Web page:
Steve Lucas

Steve Lucas

Steve Lucas, Hopi potter, has emerged as one of the premier artists from the Nampeyo family. He has consistently won blue ribbons at the most prestigious shows in the pottery field, Santa Fe Indian Market and Gallup Ceremonial, just to name two of the most illustrious shows.

Steve Lucas has the Hopi name of Koyemsi, Hopi-Tewa for the mudhead clown, the clan to which he belongs on Hopi First Mesa. This name and the mudhead logo appear on the base of each of Steve’s pots. You will find, simultaneously, the corn logo, symbol of the Corn clan, the clan of Nampeyo, Steve’s great, great-grandmother.

Before any ideas are thought of, Steve must first dig clay from the surrounding Mesa areas on the Hopi Reservation. There is no need to add temper, a substance which helps the clay hold together, since the clay on the Reservation is naturally tempered. The next step is to soak the clay in water to hydrate so the rocks, weeds, and other foreign debris can be removed. Clay is then strained through the legs of an old pair of jeans, allowed to sit, and then water is skimmed off until the proper consistency is reached. The next step is to knead, knead, knead. If not kneaded thoroughly, then the pottery will blow up during firing! Clay preparation is a key step. Good straining and preparation will give Steve the best clay to work with!

Then the molding process begins. Steve uses the traditional method of coiling, pinching and scraping. He begins with a puki bowl to form the bottom of his pottery, then works up from there. Steve decides the shape once he has begun coiling. Often times, the clay shapes itself. He has found that if he sets out to make a small pot, it doesn’t come out small. After the pot has dried, that’s when the sanding begins. Traditionally, Hopi have made very thin-walled pots. While very attractive to the buyer, it is a challenge for the potter to make the walls thick enough so that they can’t be sanded through. Drawing the designs. Most often Steve does have a design decided previously. Once he begins drawing with pencil on the pot, he has to leave himself and the design open for changes. The size and style of the pot certainly influence the drawing so it is often necessary to make adaptations. Designs don’t always come easily. If he gets stuck, he’ll put the piece away and work on something else.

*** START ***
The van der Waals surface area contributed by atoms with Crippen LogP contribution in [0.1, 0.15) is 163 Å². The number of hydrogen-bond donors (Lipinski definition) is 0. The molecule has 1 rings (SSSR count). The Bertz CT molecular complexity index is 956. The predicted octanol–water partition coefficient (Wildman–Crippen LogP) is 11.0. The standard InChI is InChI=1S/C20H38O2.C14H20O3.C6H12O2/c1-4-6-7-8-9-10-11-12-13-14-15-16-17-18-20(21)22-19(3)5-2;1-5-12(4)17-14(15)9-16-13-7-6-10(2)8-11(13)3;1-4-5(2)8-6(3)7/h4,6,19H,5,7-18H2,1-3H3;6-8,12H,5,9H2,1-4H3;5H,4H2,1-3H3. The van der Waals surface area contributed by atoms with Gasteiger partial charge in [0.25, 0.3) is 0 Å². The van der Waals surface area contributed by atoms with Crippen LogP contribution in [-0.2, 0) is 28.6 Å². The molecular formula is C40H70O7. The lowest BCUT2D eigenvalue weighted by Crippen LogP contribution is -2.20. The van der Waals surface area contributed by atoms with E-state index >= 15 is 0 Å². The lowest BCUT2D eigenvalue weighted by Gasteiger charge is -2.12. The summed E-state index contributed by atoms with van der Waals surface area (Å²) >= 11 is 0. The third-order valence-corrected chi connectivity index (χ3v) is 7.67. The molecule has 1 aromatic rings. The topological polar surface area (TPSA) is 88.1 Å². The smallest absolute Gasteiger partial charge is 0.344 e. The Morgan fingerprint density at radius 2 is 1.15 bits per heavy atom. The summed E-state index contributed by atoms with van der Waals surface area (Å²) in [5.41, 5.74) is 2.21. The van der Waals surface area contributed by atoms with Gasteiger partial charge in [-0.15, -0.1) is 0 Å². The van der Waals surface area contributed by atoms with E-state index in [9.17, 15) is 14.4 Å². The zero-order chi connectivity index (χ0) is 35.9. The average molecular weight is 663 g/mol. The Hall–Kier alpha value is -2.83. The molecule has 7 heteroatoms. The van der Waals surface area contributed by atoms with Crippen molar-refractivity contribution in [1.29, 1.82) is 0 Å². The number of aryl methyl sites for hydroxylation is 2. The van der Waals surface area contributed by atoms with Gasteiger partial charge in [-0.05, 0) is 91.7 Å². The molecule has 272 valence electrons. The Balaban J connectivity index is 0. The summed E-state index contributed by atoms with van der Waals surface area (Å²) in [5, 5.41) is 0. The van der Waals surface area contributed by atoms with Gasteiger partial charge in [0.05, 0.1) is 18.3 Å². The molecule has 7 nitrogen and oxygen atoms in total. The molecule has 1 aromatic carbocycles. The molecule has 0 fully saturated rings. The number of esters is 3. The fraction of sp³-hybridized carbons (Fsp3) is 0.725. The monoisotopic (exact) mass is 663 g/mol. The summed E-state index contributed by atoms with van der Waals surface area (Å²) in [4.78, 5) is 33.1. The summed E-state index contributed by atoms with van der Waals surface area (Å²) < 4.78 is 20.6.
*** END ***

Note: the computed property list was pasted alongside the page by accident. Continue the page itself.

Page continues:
Polishing takes several hours or more if it’s a larger pot. Painting begins once the polishing is complete. All of the paints are vegetal. For instance, the black paint comes from wild spinach. Steve picks it, boils it, lets it dry, then mixes it to the right consistency so that it will not come off during or after firing. The final step is firing. Steve begins with a screen over the wood and manure, then pot shards to cover his new pottery and protect it from taking on too much heat. He adds more manure for fuel and sprinkles cedar for good luck. Interesting fact here is that Steve prefers to buy manure in Summer. Winter sheep manure tends to be thicker and denser thus burning hotter and longer causing more blow ups. You can say he knows his “manure”. After several hours, when the fire has burned down, Steve carefully unveils his new creation. The tension and uncertainty is relieved when Steve pulls out a beautiful pot, unscathed and intact!

Steve’s wife Yvonne of Laguna, makes beautiful pottery using similar procedures as Steve but focusing on designs from her Laguna heritage.

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